BP expects to reap higher profits from its American business thanks to President Trump’s corporate tax cut. However, it said that it would be hit by a one-off $1.5 billion charge in the short term after re-evaluating its deferred tax position in light of the reforms. Reuters and the Financial Times also have the story.
The UK prime minister is rumoured to be considering replacing Greg Clark, Secretary of State for Business, Energy and Industrial Strategy (BEIS) with Boris Johnson, the current foreign secretary, in a bid to give the Foreign Secretary more power over the Brexit process. Meanwhile BEIS Climate Change Minister Claire Perry is tipped for promotion, amid suggestions the PM is looking to rebalance the gender split in her cabinet, BusinessGreen writes. Reports from a number of publications including the Guardian and the Times suggest that Theresa May is considering a cabinet reshuffle next week.
Demand for lithium, cobalt and nickel for batteries surged in 2017, as the result of rising expectations about the move towards electric vehicles and the expansion of large-scale energy storage, the Times reports. But one analyst believe that prices may reach higher peaks yet. “There is a big trend in the energy storage market and we’re now starting to see the beginnings of these big megafactories we’ve talked about”, said Andrew Miller, an analyst at Benchmark Minerals. The prices of lithium and cobalt have more than doubled in the past year.
The Paris Agreement is based on emission scenarios that depend on the late adoption of large scale negative emissions technologies. But following this mitigation scenario “might not only turn out to be a risky strategy, but may lead to significant environmental damages and may also be economically inefficient”, a number of scientists argue in the journal Nature Climate Change. Instead they propose that: “alternative pathways of early deployment of negative emission technologies need to be considered to ensure that climate targets are reached safely and sustainably”.
Seth Borenstein, science writer for the Associated Press, explores why the weather in the US is “upside down”, with Anchorage, Alaska warmer than Jacksonville, Florida. “Super cold air is normally locked up in the Arctic in the polar vortex , which is a gigantic circular weather pattern around the North Pole”, Borenstein explains. But “when it weakens, it causes like a dam to burst,” and the cold air heads south, says Judah Cohen, a winter storm expert for Atmospheric Environmental Research. But what makes the vortex move? “This is an area of hot debate and research among scientists and probably is a mix of human-caused climate change and natural variability”, Borenstein says. “Don’t confuse weather – which is a few days or weeks in one region – with climate, which is over years and decades and global”, he concludes.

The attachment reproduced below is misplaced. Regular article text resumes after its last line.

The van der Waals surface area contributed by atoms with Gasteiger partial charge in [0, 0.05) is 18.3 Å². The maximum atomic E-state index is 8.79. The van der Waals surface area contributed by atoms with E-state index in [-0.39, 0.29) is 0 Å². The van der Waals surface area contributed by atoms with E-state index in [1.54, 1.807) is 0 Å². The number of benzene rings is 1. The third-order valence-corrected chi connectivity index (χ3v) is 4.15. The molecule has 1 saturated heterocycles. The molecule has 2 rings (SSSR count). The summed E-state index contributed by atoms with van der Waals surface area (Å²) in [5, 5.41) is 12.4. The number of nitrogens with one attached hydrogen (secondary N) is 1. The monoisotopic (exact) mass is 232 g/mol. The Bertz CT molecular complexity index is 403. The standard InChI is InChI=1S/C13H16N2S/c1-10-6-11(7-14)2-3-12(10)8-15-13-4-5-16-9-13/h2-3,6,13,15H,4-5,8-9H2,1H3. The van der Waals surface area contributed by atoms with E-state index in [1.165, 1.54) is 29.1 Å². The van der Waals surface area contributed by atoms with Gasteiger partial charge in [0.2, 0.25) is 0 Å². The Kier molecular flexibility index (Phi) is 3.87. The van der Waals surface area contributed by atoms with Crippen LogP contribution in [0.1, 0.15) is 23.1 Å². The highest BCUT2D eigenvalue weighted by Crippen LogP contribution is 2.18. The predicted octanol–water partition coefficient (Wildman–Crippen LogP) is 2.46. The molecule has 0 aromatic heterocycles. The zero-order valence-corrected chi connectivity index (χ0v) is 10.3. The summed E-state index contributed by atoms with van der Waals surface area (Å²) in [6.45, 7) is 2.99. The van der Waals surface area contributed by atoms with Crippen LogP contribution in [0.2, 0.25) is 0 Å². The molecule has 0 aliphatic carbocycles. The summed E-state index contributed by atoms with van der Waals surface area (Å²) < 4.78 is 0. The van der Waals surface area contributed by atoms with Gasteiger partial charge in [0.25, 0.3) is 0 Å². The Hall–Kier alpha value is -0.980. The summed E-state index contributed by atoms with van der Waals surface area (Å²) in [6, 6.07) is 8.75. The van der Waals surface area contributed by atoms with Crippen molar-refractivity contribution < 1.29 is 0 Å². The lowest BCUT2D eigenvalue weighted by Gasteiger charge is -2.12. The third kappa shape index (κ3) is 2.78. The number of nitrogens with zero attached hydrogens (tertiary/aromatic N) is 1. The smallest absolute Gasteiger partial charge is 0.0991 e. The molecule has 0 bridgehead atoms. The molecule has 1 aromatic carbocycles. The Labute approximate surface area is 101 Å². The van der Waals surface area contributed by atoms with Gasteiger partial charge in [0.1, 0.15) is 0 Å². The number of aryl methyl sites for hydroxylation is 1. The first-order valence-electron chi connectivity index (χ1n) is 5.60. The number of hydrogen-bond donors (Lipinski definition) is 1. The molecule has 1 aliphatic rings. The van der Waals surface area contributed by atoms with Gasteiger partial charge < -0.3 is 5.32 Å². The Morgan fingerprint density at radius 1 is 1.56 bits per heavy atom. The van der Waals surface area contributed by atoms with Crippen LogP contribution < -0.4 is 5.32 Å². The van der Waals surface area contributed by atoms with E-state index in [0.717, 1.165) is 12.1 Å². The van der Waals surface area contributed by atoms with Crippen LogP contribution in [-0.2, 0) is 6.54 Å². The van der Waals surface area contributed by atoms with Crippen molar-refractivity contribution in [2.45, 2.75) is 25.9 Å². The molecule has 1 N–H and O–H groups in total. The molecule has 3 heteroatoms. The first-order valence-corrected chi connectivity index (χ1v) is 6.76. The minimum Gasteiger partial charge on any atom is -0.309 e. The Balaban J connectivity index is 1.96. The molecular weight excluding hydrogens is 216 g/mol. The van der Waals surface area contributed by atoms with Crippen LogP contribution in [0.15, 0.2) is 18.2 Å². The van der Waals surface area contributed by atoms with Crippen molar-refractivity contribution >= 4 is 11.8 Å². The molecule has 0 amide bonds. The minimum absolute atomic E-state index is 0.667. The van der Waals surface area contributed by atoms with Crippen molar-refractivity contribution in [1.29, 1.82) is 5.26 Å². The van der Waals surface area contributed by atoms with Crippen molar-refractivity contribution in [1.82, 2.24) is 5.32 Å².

A feature in Climate Home takes a critical look at the 165 national climate action plans submitted by countries to the UN climate negotiations, that underpin the Paris Agreement. “Five major gaps need to be addressed if NDCs are to become the long-term instrument for international cooperation, negotiation, and ratcheting up of ambition to address climate change”, they argue. For example, “comparatively few countries include agriculture and transport as focus areas for reducing greenhouse gas emissions, even though these two sectors have high emissions and high potential to reduce them.” They also note that, “many developing countries prioritise adaptation to the impacts of climate change, but only a few developed countries mention adaptation”. Additionally: “Most developing countries make their contributions to emission reduction conditional on receiving international financial support…Yet developed countries – expected to provide the support – hardly mention finance in their plans”. The analysts’ views are expanded further in an article that they’ve written for the journal Climatic Change (pdf).
Vineyards might be able to counteract some of the effects of climate change by planting lesser-known grape varieties, a new study suggests, but scientists and winemakers need to widen their understanding of how different grapes cope with rising temperatures. Wine grapes possess tremendous diversity in how they respond to climate, the study notes, yet “many countries plant 70–90% of total hectares with the same 12 varieties — representing 1% of total diversity”. The researchers outline these challenges and highlight how altered planting practices and new initiatives could help the industry better adapt to climate change.